The man outed his own wife.

Greg R

Actually, it's kind of nice to see the press and the left taking leaks related to national security so seriously. If there's so much front page interest in the naming of a covert (or formerly covert) CIA officer, I'm sure they will not drop the Sandy Berger story until we know everything.

You know, the story where Sandy was caught in a sting (set up because of all of his previous top secret document smuggling) removing EVERY copy of certain terrorism-related documents from the National Archives... You know, the one where one of the former top security experts in the U.S., who certainly knows the SERIOUS consequences for even unintentionally mishandling classified material, didn't think there was a problem stuffing papers in his suit... You know, the one where Berger says that he doesn't even KNOW what happened to those documents.

Oh wait, the press and the left actually did bury that story. I wonder if that means all of this concern about the Plame affair is just Bush-hatred. Nah... couldn't be.

Appalled Moderate

Joe:

Simplest explanation is this.

Libby knows the name -- he's bumped into this Wilson/Plame woman before. He may or may not remember she's covert, though he certainly knows he's CIA.

Libby blabs to a number of people after the Wilson op-ed. This includes Rove. When Rove asks where he heard that, he says a reporter. Since Rove is having a busy day and probably is multi-tasking while yakking with Libby, it slips his mind about where he got the info.

Rove gets the word from Novak he's working this storyand confirms Libby's id of Valerie Plame.

That's simple and on the surface plausible. The real problem with this is indications that Libby and Rove's interest in the matter was not casual or accidental. If Libby and Rove are working together on a project related to the Wilson matter, it is hard to believe someone would not have clued them in to what their wife does.

My guess is that Ari did see the memo, but he did not pass it on. (He was in the process of resigning -- why take it upon himself to communicate this info to Rove and Libby?)

Trelaney

Are those in our country concerned about leaked information about the CIA all Bush-haters? And conversely, do all Bush-lovers think it is OK for senior White House staff to leak information to the Press?

Martin

AM-so where did Novhack get the info in your scenario-and who's the "they" in Novhack's "they gave it to me. They thought it was significant and I used it."?

Martin

Meanwhile-Repubs have scheduled a vote on CAFTA for tonight between midnight and 2 a.m.

So pathetic. It's past time for an integrity check.

Slartibartfast

All votes should be scheduled for then. The result might be a great deal less foolishness on all sides.

ArminTamzarian

CIA employees like Michael Scheuer and Larry Johnson ARE worthless. In fact, they're worse than useless, because they provide WRONG analyses.

The definition of "covert" under the IIPA does not depend at all on whether the CIA phone directory lists "undercover" next to someone's name.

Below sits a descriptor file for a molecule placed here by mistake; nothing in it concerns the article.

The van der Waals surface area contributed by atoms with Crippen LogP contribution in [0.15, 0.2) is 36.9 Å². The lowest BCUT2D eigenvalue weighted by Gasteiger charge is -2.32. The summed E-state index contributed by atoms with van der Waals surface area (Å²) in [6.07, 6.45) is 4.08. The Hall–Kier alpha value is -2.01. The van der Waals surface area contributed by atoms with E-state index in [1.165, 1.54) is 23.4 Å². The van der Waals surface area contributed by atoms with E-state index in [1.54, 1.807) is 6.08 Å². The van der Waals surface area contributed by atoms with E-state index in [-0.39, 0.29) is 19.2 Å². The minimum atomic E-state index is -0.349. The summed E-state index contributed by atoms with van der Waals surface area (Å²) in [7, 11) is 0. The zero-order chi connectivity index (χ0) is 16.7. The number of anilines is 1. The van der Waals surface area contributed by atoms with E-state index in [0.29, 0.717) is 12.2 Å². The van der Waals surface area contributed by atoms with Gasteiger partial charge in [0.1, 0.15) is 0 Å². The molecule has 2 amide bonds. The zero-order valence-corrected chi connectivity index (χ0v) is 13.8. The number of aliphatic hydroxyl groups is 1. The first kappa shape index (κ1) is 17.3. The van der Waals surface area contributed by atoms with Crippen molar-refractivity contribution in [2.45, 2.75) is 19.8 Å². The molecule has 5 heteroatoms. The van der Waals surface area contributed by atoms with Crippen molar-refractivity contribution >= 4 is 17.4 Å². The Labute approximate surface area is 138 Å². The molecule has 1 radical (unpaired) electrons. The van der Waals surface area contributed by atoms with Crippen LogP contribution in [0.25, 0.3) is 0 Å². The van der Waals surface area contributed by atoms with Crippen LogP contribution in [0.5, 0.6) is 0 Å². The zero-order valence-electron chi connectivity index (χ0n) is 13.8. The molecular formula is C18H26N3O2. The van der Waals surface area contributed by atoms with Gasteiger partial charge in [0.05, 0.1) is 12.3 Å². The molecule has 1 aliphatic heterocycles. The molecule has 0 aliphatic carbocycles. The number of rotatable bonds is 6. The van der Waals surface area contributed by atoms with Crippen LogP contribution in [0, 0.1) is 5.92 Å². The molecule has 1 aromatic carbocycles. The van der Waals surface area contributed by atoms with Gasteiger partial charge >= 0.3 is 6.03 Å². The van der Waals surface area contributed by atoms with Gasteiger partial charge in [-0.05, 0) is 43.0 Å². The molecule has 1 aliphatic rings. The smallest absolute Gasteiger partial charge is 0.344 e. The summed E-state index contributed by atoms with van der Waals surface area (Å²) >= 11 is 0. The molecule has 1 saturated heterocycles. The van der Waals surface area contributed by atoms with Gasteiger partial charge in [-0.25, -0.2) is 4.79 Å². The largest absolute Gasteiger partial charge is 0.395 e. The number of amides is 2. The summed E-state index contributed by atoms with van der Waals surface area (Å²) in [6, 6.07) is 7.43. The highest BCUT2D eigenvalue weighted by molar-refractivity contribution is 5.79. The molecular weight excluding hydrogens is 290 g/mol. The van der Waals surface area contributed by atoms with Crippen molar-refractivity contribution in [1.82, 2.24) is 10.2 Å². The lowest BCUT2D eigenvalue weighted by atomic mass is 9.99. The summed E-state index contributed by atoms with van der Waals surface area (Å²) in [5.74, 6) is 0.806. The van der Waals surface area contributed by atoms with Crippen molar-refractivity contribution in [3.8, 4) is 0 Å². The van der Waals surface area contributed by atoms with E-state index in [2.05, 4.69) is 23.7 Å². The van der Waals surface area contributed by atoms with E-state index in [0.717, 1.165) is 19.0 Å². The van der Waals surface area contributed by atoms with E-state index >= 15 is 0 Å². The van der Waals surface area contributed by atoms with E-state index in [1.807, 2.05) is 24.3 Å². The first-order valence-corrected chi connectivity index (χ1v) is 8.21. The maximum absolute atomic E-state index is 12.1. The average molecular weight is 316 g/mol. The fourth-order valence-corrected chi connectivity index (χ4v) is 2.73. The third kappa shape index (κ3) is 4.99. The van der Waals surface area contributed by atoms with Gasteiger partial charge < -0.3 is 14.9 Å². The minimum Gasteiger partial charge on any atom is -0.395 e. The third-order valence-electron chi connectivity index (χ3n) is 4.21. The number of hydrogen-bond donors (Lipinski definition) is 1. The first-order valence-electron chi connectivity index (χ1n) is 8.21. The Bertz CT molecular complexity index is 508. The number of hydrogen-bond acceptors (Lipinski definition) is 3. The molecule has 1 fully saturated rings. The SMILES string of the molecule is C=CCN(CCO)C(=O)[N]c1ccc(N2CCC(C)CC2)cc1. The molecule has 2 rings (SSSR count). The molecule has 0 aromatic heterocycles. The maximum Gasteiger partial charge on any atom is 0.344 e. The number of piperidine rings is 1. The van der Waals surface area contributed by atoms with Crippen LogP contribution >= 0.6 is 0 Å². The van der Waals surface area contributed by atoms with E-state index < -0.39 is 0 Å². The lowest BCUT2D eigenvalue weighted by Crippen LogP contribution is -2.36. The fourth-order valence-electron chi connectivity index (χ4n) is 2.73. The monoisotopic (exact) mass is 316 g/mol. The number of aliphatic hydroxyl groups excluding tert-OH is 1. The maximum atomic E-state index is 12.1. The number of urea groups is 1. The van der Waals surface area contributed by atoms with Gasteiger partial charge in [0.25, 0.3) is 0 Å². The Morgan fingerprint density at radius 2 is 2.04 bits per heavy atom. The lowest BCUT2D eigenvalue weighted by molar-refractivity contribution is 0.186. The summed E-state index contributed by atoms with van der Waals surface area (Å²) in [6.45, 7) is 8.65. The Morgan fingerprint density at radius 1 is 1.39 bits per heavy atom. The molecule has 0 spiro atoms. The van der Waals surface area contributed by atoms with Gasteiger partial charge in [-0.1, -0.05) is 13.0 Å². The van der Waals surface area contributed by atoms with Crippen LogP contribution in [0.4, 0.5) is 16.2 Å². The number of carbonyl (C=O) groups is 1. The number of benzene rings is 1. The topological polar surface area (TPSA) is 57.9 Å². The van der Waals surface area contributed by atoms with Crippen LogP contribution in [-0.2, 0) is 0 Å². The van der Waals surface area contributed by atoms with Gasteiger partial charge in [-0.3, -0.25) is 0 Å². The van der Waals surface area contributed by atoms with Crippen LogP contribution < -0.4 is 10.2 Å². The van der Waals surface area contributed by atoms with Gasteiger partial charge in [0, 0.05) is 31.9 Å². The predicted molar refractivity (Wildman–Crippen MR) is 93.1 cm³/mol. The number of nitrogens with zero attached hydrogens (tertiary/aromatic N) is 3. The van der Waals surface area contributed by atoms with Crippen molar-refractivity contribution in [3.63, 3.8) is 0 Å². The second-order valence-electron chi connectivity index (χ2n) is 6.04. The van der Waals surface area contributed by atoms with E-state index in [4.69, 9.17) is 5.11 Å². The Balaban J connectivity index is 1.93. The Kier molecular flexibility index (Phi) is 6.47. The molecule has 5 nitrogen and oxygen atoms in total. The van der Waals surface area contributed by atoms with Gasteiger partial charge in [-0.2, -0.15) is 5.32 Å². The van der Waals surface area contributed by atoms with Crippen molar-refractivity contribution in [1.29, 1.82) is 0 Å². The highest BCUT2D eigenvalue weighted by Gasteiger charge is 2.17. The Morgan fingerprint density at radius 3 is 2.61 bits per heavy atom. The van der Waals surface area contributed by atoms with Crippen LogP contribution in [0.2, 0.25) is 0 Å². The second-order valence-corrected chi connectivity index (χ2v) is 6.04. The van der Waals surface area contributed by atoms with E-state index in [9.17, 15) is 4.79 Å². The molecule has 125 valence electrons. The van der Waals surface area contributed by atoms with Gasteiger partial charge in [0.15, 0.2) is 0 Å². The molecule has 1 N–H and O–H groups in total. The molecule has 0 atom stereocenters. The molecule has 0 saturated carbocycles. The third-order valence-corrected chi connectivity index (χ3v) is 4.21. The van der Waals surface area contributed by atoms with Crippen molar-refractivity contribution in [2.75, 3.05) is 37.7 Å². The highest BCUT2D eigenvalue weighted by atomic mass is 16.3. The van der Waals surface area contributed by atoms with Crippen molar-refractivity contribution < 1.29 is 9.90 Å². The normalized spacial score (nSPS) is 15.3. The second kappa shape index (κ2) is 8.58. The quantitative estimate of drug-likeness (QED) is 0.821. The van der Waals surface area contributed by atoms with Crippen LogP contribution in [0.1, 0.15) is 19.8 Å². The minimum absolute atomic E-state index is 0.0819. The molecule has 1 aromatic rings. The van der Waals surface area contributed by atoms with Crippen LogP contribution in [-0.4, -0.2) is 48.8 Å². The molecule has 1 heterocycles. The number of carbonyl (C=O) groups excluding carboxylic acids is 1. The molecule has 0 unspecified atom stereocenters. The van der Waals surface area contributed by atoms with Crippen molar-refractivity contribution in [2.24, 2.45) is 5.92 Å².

Marf***tardtin apparently doesn't know what a "casus belli" is, either.

Just another day.

James H

Being conservative certainly doesn't require being anti-CIA. It does seem however that there are elements in the CIA that are publicly anti-administration. Who gave Wilson permission to publish his NYT Op-Ed? How was a publicly anti-Bush Wilson chosen for the mission?

Regarding the question of whether or not Plame was covert, the CIA says yes but Wilson and some of her neighbors say no.

Martin

Hey Armin want to up the bet to $40?

Martin

Hey Slarti-should House leaders be able to insert $1.5 billion giveaways to their constituents into bills AFTER the conference committee?

Trelaney

Was Wilson anti-Bush in Feb '02 when he made his trip? Or did that happen later when he concluded that the WMD intelligence was being "twisted"? And you must mean anti-G.W. Bush because Wilson worked for the G.H.W. Bush adminstration.

It doesn't seem likely that 4 or 5 months after 9/11, Wilson would have had a political agenda.

Martin

Anti-Bush is just another way to say Pro-Truth and Justice.

TexasToast

Greg R

Sandy Burger was punished for his transgression. He pled to a misdemeanor and had his security clearance pulled, among other things. He also doesn't have a job at the White House.

Which is what should have happened.

Sandy Burger has lost his access and his professional career is very likely over. The “leaker”, whoever he may be, is still hard at work. Rove, who has admitted revealing Plame’s identity to Cooper, is also still hard at work. Apparently, they will remain so for the foreseeable future as the administration’s current “goal post” for getting the boot appears to be a criminal conviction.

Now, just how does the fact that Sandy Burger was caught in wrongdoing and has paid for his transgression absolve the leaker or Rove? Have we added “Democrats do it too!” as an additional element to the Republican “goal post"? We have already added “no duty to inquire” and a post hoc second guess of the CIA’s definition of “covert”.

What’s next? That darn goal just keeps on movin!!

Will Franklin

So many of you are going to look so foolish when the Grand Jury reports back. And what a waste of time to follow all of these details so obsessedly.

boris

It seems like simple logic that a person might be an undercover operative without being undercover at the moment.

If the CIA could not give Novak a valid reason for not publishing V.P.'s name because that would be revealing classified information, then they are pretty stupid for an intelligence agency.

The fact that someone works for the CIA is not illegal to reveal. Blowing someones cover who is covertly working in the field might be under certain circumstances. V.P. wasn't.